It was a problem that largely affected U.S. eastern states. It began in the 1950s when Midwest coal plants spewed sulfur dioxide and nitrogen oxides into the air, turning clouds–and rainfall–acidic. As acid rain fell, it affected everything it touched, leaching calcium from soils and robbing plants of important nutrients. New England’s sugar maples were among the trees left high and dry.
Acid rain also poisoned lakes in places like New York’s Adirondack Mountains, turning them into a witches’ brew of low pH waters that killed fish and brought numbers of fish-eating birds like loons to the brink.
Then in 1970, the U.S. Congress imposed acid emission regulations through the Clean Air Act, strengthened two decades later in 1990. By the 2000s, sulfate and nitrate in precipitation had decreased by some 40 percent.
Is it Back?
Has acid rain now blown over? Or is there a new dark cloud on the horizon?
In findings recently published in the journal Water Resources Research, Charles Driscoll of Syracuse University and the National Science Foundation’s (NSF) Hubbard Brook Long Term Ecological Research (LTER) site in New Hampshire reports that the reign of acid rain is far from over.
It’s simply “shape-shifted” into a different form.
Hubbard Brook is one of 26 NSF LTER sites across the nation and around the world in ecosystems from deserts to coral reefs to coastal estuaries. Co-authors of the paper are Afshin Pourmokhtarian of Syracuse University, John Campbellof the U.S. Forest Service in Durham, N.H., and Katharine Hayhoe of Texas Tech University. Pourmokhtarian is the lead author.
Acid Rain First Identified
Acid rain was first identified in North America at Hubbard Brook in the mid-1960s, and later shown to result from long-range transport of sulfur dioxide and nitrogen oxides from power plants. Hubbard Brook research influenced national and international acid rain policies, including the 1990 Clean Air Act amendments. Researchers at Hubbard Brook have continued to study the effects of acid rain on forest growth and on soil and stream chemistry.
Long-term biogeochemical measurements, for example, have documented a decline in calcium levels in soils and plants over the past 40 years. Calcium is leaching from soils that nourish trees such as maples. The loss is primarily related to the effects of acid rain (and acid snow).
Now, Hubbard Brook LTER scientists have discovered that a combination of today’s higher atmospheric carbon dioxide (CO2) level and its atmospheric fallout is altering the hydrology and water quality of forested watersheds–in much the same way as acid rain.
“It’s taken years for New England forests, lakes and streams to recover from the acidification caused by atmospheric pollution,” says Saran Twombly, NSF program director for long-term ecological research. “It appears that these forests and streams are under threat again. Climate change will likely return them to an acidified state. The implications for these environments, and for humans depending on them, are severe.”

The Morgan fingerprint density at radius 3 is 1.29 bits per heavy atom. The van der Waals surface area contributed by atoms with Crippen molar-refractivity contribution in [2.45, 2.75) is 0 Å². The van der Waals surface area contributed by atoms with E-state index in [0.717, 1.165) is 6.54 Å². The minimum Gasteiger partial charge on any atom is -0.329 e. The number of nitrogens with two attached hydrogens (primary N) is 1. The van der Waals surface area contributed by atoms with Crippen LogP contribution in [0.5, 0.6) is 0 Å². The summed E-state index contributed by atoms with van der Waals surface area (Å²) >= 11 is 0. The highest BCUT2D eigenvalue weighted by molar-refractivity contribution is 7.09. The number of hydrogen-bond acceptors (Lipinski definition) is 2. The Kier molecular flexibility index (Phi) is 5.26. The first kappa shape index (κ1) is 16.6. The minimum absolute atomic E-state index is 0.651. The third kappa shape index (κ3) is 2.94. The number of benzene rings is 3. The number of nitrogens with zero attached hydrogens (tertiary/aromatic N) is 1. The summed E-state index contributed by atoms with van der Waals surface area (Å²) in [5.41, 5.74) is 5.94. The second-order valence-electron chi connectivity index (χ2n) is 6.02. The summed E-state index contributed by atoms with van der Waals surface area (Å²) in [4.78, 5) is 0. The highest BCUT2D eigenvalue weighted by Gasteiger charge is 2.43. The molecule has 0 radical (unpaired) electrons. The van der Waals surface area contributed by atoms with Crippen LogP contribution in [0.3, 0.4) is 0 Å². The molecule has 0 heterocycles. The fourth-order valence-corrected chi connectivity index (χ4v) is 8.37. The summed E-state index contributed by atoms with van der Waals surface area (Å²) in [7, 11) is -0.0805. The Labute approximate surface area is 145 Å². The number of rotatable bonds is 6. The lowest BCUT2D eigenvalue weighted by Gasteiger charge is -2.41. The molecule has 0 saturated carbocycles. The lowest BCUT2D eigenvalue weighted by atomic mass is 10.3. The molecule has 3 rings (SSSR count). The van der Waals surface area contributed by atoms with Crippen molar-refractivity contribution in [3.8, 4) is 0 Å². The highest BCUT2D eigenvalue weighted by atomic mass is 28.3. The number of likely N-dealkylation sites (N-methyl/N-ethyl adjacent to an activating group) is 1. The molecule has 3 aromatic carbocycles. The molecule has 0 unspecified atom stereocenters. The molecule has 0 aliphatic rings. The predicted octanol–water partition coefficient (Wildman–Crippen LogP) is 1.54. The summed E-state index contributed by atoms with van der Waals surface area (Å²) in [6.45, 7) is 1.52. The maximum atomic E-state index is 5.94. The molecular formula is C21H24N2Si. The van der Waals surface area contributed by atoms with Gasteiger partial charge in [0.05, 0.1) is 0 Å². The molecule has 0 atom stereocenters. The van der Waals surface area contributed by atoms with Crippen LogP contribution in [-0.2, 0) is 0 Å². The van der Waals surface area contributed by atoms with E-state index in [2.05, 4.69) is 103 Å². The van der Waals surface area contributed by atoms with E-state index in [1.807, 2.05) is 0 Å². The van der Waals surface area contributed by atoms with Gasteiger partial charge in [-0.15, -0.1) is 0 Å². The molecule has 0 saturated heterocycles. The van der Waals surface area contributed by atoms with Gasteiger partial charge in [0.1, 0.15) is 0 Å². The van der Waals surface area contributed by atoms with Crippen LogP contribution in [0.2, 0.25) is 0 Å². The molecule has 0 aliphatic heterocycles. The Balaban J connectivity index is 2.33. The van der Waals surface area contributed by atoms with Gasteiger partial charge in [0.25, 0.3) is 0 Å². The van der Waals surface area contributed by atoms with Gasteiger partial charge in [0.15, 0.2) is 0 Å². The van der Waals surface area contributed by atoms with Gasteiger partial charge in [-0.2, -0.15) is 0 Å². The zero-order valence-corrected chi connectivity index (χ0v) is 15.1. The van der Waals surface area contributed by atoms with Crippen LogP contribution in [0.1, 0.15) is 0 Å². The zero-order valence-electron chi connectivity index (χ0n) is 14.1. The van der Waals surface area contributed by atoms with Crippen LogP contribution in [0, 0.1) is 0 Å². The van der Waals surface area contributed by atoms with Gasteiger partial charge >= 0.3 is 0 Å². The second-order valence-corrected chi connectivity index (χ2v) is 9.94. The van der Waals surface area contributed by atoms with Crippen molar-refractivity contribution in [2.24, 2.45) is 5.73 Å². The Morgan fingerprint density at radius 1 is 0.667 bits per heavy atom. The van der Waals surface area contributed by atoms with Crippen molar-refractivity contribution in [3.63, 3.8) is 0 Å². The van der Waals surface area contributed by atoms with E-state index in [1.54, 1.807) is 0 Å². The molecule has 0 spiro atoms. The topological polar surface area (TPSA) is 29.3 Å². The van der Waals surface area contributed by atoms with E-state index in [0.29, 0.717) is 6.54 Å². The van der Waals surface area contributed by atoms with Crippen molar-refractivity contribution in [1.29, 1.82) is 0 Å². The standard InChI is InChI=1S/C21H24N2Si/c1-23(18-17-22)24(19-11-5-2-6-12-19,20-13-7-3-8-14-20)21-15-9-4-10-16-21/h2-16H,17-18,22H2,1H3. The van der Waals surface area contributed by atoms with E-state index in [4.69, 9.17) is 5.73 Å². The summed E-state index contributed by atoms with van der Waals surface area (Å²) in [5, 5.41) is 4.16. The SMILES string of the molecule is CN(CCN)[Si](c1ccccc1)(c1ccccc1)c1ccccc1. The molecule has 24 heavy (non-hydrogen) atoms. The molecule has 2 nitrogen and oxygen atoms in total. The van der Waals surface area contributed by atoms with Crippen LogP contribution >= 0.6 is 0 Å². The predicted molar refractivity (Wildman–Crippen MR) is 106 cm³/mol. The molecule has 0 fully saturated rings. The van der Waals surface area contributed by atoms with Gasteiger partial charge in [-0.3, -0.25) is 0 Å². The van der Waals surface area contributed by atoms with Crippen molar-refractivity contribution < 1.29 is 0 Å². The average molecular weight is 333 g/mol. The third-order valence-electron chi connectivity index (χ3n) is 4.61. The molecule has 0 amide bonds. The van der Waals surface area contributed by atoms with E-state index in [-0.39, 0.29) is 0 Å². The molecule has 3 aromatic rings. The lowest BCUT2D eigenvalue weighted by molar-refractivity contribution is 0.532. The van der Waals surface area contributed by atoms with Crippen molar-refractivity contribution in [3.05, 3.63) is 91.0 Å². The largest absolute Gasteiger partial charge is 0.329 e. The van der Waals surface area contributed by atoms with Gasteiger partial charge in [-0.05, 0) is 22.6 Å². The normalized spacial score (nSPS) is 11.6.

Climate projections indicate that over the 21st century, average air temperature will increase at the Hubbard Brook site by 1.7 to 6.5 degrees Celsius, with increases in annual precipitation ranging from 4 to 32 centimeters above the average from 1970-2000.
Monitoring the Effects
Hubbard Brook scientists turned to a biogeochemical model known as PnET-BGC to look at the effects of changes in temperature, precipitation, solar radiation and atmospheric CO2 on major elements such as nitrogen in forests. The model is used to evaluate the effects of climate change, atmospheric deposition and land disturbance on soil and surface waters in northern forest ecosystems.
It was created by linking the forest-soil-water model PnET-CN with a biogeochemical sub-model, enabling the incorporation of major elements like calcium, nitrogen, potassium and others.
The results show that under a scenario of future climate change, snowfall at Hubbard Brook will begin later in winter, snowmelt will happen earlier in spring, and soil and stream waters will become acidified, altering the quality of water draining from forested watersheds.
“The combination of all these factors makes it difficult to assess the effects of climate change on forest ecosystems,” says Driscoll. “The issue is especially challenging in small mountain watersheds because they’re strongly influenced by local weather patterns.”
The Hubbard Brook LTER site has short, cool summers and long, cold winters. Its forests are made up of northern hardwood trees like sugar maples, American beeches and yellow birches. Conifers–mostly balsam firs and red spruces–are more abundant at higher elevations.
The model was run for Watershed 6 at Hubbard Brook. “This area has one of the longest continuous records of meteorology, hydrology and biogeochemistry research in the U.S.,” says Pourmokhtarian.
The watershed was logged extensively from 1910 to 1917; it survived a hurricane in 1938 and an ice storm in 1998.
It may have more to weather in the decades ahead.
The model showed that in forest watersheds, the legacy of an accumulation of nitrogen, a result of acid rain, could have long-term effects on soil and on surface waters like streams.
Changes in climate may also alter the composition of forests, says Driscoll. “That might be very pronounced in places like Hubbard Brook. They’re in a transition forest zone between northern hardwoods and coniferous red spruces and balsam firs.”
The model is sensitive to climate that is changing now–and climate changes expected to occur in the future.
In scenarios that result in water stress, such as decreases in summer soil moisture due to shifts in hydrology, the end result is further acidification of soil and water.